THE Fine Gael/Labour Government is letting Irish pensioners be wiped out in the liquidation of IBRC. This marks a new low, and starkly illustrates the moral bankruptcy, of the entire bank bailout saga. Having given so much taxpayer money to international investors, the decision to default on our own pensioners is abhorrent.
When Maurice Hudson's son got in touch with me, I assumed he'd been given bad information. His father put his pension fund in Anglo Irish Bank in January 2008. The capital was guaranteed, and was due to be returned to him in January 2014, with interest. When Anglo was merged with Irish Nationwide to form IBRC, remaining deposits were moved to AIB. Maurice's wasn't, as it was deemed to be an investment product. It was, nonetheless, recognised by the State as a pension – Maurice had been able to take out his 25 per cent tax-free lump sum, and the remainder was taxed when the Government decided in 2011 to take 1.8 per cent out of all private pensions.
Now, he was being told that when IBRCs assets are sold, there won't be enough left to return his pension to him. He won't get his €450,000. He won't even get the €100,000 which was presumed guaranteed by the State under the deposit guarantee scheme. Now €450,000 might sound like a lot, but it pays a pension of about €27,000 a year. That's less than many teachers get on retirement, so nothing out of the ordinary.
When Maurice's financial adviser confirmed all of this, I still assumed a mistake had been made – that in the chaos of liquidation, the Government didn't realise Irish pensioners were being wiped out. Having paid tens of billions of euro of taxpayers' money we never owed to international investors, to avoid having "the name of defaulter across our foreheads", it was inconceivable that we would now default on our own pensioners.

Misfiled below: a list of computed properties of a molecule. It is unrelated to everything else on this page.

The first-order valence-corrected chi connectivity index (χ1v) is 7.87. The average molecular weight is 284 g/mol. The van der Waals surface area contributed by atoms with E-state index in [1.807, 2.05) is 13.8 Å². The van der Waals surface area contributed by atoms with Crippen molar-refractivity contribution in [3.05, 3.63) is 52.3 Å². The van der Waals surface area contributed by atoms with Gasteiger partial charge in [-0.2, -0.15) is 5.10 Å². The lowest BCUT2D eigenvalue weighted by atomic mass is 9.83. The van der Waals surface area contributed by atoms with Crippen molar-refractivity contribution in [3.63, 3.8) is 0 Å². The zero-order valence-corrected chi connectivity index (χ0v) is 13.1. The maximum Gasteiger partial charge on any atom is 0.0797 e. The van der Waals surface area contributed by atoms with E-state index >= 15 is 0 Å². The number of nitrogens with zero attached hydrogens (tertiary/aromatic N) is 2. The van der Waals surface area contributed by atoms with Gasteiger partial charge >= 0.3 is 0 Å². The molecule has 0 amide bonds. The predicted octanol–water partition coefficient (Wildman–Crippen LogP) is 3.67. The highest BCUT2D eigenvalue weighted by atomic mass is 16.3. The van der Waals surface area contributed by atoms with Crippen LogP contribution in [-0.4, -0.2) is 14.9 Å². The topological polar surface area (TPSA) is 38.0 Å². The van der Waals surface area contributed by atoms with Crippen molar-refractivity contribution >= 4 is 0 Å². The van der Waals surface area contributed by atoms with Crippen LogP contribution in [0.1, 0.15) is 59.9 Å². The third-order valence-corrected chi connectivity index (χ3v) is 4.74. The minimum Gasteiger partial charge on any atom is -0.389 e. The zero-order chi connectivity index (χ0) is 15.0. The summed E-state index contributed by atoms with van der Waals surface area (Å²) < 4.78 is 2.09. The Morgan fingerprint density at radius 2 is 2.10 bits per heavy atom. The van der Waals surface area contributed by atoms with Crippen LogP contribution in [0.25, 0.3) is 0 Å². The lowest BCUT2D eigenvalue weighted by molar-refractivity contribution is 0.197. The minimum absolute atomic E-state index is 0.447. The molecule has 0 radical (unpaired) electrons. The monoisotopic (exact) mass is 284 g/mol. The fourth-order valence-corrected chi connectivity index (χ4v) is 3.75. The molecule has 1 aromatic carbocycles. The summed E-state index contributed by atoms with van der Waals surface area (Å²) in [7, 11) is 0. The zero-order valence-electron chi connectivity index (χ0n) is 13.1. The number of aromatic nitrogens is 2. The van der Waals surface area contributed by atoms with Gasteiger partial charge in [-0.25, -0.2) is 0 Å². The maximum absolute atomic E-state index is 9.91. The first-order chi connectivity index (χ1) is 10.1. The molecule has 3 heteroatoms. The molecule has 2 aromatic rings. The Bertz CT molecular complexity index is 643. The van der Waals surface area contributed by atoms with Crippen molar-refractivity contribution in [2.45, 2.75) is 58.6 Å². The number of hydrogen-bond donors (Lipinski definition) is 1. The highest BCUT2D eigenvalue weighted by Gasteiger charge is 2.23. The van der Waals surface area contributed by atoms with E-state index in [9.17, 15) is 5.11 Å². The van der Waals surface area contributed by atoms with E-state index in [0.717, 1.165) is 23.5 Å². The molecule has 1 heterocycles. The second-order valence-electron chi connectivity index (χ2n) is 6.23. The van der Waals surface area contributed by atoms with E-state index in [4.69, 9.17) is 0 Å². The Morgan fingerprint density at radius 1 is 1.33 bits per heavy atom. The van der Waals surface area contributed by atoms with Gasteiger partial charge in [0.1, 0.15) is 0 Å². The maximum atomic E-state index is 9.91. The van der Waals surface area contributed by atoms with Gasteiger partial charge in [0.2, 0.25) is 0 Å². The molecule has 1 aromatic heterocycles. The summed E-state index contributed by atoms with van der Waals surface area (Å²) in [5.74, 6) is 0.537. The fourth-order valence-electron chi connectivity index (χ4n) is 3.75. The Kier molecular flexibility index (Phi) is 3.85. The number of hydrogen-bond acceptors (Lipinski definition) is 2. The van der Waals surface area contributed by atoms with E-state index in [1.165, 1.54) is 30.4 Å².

Turns out I was wrong. I raised Maurice's case directly with Minister Michael Noonan, and was stunned by his reply.
"Neither I nor the Special Liquidators are able to discuss the circumstances of individuals who had accounts with IBRC ... I would suggest that individual customers take up their concerns with the Special Liquidators and IBRC (in liquidation) directly."
The minister was washing his hands of any responsibility.
He continued, "I have been advised that the Liquidator is aware of a number of customers who fall outside the eligibility criteria for the ELG (Eligible Liabilities Guarantee) Scheme due to the nature of the investment product. Unfortunately, if a customer is not eligible under the ELG scheme they will rank as an unsecured creditor in the liquidation."
Here's the logic being applied: Maurice isn't covered by the ELG because he put his pension in Anglo before the State guarantee began in September 2008. As such, he's an unsecured creditor. And because there aren't enough assets in IBRC to cover its liabilities, the unsecured creditors, like Maurice and the other pensioners, aren't getting their pensions back.
Taken at face value, there's a certain logic to what's being said – he invested his money in a bank that did not have a State guarantee, that bank became insolvent, and so he can't have his money back. Only here's the thing: on the night of the guarantee, in September 2008, €573bn was invested in the six Irish banks in question. Every one of those banks was insolvent, and so the owners of that €573bn should have taken a hit, including Maurice. Some would have taken more of a hit than others, due to the legal strength of their investments. But if we assume €64bn was needed to make the banks solvent, as that's how much we've put in to them, then the average hit would have been 11 per cent.